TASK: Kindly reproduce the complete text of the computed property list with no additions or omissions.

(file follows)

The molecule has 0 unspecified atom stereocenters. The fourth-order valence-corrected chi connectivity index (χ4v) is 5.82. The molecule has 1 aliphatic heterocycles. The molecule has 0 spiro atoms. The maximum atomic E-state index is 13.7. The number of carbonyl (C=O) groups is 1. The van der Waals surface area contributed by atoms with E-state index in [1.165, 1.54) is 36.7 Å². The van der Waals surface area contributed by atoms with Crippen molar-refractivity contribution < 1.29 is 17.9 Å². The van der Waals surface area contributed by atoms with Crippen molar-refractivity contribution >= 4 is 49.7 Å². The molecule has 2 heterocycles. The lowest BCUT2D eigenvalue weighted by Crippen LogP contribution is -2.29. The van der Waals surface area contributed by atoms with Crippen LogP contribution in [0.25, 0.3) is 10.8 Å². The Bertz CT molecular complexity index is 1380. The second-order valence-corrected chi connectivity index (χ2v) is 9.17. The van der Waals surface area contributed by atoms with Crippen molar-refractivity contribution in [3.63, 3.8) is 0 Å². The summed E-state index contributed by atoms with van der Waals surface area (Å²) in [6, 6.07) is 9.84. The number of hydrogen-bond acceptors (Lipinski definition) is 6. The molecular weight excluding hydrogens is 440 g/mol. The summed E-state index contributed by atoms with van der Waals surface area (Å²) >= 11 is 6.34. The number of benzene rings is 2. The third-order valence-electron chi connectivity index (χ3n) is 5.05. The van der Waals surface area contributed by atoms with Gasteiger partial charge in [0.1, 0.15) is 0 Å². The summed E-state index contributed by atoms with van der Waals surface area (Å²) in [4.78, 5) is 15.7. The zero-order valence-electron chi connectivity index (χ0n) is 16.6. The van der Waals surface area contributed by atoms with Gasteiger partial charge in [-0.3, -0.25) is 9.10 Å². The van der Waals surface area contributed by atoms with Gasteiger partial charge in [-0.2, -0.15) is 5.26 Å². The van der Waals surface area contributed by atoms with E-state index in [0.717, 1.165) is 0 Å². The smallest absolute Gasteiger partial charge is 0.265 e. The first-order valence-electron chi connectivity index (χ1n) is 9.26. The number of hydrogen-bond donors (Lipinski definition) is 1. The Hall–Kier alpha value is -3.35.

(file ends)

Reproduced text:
The molecule has 0 unspecified atom stereocenters. The fourth-order valence-corrected chi connectivity index (χ4v) is 5.82. The molecule has 1 aliphatic heterocycles. The molecule has 0 spiro atoms. The maximum atomic E-state index is 13.7. The number of carbonyl (C=O) groups is 1. The van der Waals surface area contributed by atoms with E-state index in [1.165, 1.54) is 36.7 Å². The van der Waals surface area contributed by atoms with Crippen molar-refractivity contribution < 1.29 is 17.9 Å². The van der Waals surface area contributed by atoms with Crippen molar-refractivity contribution >= 4 is 49.7 Å². The molecule has 2 heterocycles. The lowest BCUT2D eigenvalue weighted by Crippen LogP contribution is -2.29. The van der Waals surface area contributed by atoms with Crippen LogP contribution in [0.25, 0.3) is 10.8 Å². The Bertz CT molecular complexity index is 1380. The second-order valence-corrected chi connectivity index (χ2v) is 9.17. The van der Waals surface area contributed by atoms with Crippen molar-refractivity contribution in [3.63, 3.8) is 0 Å². The summed E-state index contributed by atoms with van der Waals surface area (Å²) in [6, 6.07) is 9.84. The number of hydrogen-bond acceptors (Lipinski definition) is 6. The molecular weight excluding hydrogens is 440 g/mol. The summed E-state index contributed by atoms with van der Waals surface area (Å²) >= 11 is 6.34. The number of benzene rings is 2. The third-order valence-electron chi connectivity index (χ3n) is 5.05. The van der Waals surface area contributed by atoms with Gasteiger partial charge in [0.1, 0.15) is 0 Å². The summed E-state index contributed by atoms with van der Waals surface area (Å²) in [4.78, 5) is 15.7. The zero-order valence-electron chi connectivity index (χ0n) is 16.6. The van der Waals surface area contributed by atoms with Gasteiger partial charge in [-0.3, -0.25) is 9.10 Å². The van der Waals surface area contributed by atoms with Gasteiger partial charge in [-0.2, -0.15) is 5.26 Å². The van der Waals surface area contributed by atoms with E-state index in [0.717, 1.165) is 0 Å². The smallest absolute Gasteiger partial charge is 0.265 e. The first-order valence-electron chi connectivity index (χ1n) is 9.26. The number of hydrogen-bond donors (Lipinski definition) is 1. The Hall–Kier alpha value is -3.35.